London Festival of Architecture (LFA) celebrates architects and architecture in the city of London for the entire month of June for the last 15 years. The Podcast show – Architecture Masters extends into this carnival for architecture where a series of conversations emerge to the audience by the leading designers in the industry. These spectacular individuals shape the cities within the scope of the profession and create an impact that establishes an edge to creativity, building, and design that stands to fascinate by its material, spatial planning, beauty, and functionality. Thus, a program for people around the world to tune in and understand the strategies and stories of the works done by architects in London city.
The programme begins with an introduction to Dale Sinclair, Director of Innovation, Aecom; a global infrastructure consultancy where the works focus on the future of architecture and the profession of it. Before this, Dale worked at the RIBA and held a chair at the committee overhauling the RIBA’s Plan of Work in 2013 that required a change since the introduction of it in 1963, where the documents indicate the formal stages of designing, procuring, and construction of buildings. He wrote books on the RIBA Plan of Work along including The Lead Designers Handbook and Leading the Team: An Architects Guide to Design Management.
The discussion opens to understanding prime changes in the profession buzzing currently with net-zero energy, robotics, and machine learning, software technology for visual and building automation that are essential to explore and integrate into the mainstream practices at large.
Aecom works on multi-disciplinary practice adapting to changing environments and business strategies where the critical question begins with what architecture means to the designer and client? Focus on new methods of construction and process of design that evolves with it the number of consultants included in this era, numerous and complex to bring custom-built professional outcomes increasing the efficiency.
Dale suggests that a paradigm shift closes in soon to change the way design and construction works. In the 18th century, Brunelleschi developed scale drawings for the contractor to build while before that architect held the title of master builders. The last major shift occurred when drawing boards got replaced by CAD, further highlighting that designs aren’t that different from a few decades ago. Here, comprehensive methods are various like the interface for services have layered up as requirements in contemporary construction set-up a complex detail layout of the working system of a building, crucial for the success of the project.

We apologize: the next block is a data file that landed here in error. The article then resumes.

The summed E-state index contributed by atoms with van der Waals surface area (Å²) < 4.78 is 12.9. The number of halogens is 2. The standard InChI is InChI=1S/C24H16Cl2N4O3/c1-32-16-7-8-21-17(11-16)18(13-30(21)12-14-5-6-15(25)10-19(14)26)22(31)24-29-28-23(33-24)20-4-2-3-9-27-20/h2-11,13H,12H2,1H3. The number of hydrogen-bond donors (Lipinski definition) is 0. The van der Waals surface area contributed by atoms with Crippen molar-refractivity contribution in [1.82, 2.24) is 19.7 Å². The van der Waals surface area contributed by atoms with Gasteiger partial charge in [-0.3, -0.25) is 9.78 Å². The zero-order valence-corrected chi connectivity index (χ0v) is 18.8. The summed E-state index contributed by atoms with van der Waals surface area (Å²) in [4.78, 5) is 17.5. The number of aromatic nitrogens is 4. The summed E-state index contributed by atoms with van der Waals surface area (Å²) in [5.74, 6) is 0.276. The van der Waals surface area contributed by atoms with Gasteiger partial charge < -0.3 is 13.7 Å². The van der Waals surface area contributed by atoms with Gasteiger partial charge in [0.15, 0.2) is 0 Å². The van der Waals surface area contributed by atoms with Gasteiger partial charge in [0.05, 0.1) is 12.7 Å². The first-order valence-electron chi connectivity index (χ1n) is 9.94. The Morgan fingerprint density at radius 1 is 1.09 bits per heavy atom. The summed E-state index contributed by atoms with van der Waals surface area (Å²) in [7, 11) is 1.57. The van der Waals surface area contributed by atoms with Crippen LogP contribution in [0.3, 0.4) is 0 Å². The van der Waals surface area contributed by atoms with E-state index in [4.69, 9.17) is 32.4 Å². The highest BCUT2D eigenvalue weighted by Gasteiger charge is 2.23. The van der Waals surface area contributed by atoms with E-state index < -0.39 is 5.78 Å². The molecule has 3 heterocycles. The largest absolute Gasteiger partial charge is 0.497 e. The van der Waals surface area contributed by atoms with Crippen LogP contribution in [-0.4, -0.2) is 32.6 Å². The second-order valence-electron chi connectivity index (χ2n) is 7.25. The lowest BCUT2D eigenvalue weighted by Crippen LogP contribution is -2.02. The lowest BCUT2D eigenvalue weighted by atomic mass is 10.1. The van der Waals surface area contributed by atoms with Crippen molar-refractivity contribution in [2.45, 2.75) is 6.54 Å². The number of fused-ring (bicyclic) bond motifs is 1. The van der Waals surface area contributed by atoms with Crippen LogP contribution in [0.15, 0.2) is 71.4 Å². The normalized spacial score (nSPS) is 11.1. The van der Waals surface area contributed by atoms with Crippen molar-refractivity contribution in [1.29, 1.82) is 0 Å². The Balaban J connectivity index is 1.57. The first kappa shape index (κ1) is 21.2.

The current COVID- 19 pandemic accelerates the culture of working in teams from anywhere in the world with the idea that the design process no longer needs people to come into the office sphere and work from home more effectively and comfortably. However, the difference in time zones around the world does require management for it to function more seamlessly. The thought indulges in a transformation of all enclosed meeting spaces in the office to a more collaborative one stated in a book published on the future of the office. Dale predicted three trends – Mobility, Voice, and Collaboration; these have taken a turn in the innovation curve more quickly than anticipated.
Materials for the future and energy sources possible and available require the advertisement to educate designers of blending new ways of construction and process over intuitive and traditional methods. Automation and net-zero captivates architects and get them obsessed with computational geometry; the point of them is to make design work more accurate and layer focus compared to the fascination of facade and form outcomes alone. Therefore, popping out questions of the possibilities to transfer information to contractors without drawings using models and live data that flows a different way using sensors.
Dale gives in a few tips to optimize the skills in writing especially with technical and design background. Firstly, to read on direct delivery of the language, use article limitations of 700 words to solve and answer any problem, point out all aspects to cover to eventually write a few chapters with content and synopsis resulting in a well-thought-out book consisting of a unique methodology. Thus, helping in free horizon thinking that delivers better innovative thoughts.
Sinclair concludes by stating that architects of the future will define a different pattern of working while the skills required to design predominantly remain the same. Therefore, architectural education undergoes a few tweaks of changes and not entirely with its contents and methods. The idea of anthropologists and biologists gradually working in a design team excites the endless possibilities of achieving diverse outcomes from fragmented ideas into conceptual and realistic projects.
You can tune in the episode on various channels attached in the link below:-
- Spotify – https://open.spotify.com/episode/1NEiBllDqNsKIKJJR1K0l9
- Stitcher – https://www.stitcher.com/podcast/architecture-masters/e/%20//play.google.com/store/apps/details?id=com.stitcher.app&hl=en_US
- Apple Podcast – https://podcasts.apple.com/gb/podcast/architecture-masters/id1247191532
- Listen Notes – https://www.listennotes.com/podcasts/architecture-masters/dale-sinclair-director-of-SU8MehjwoGH/
- Architecture Masters Org – https://architecturemasters.org/blog/2020/10/07/dale-sinclair-director-of-innovation-aecom/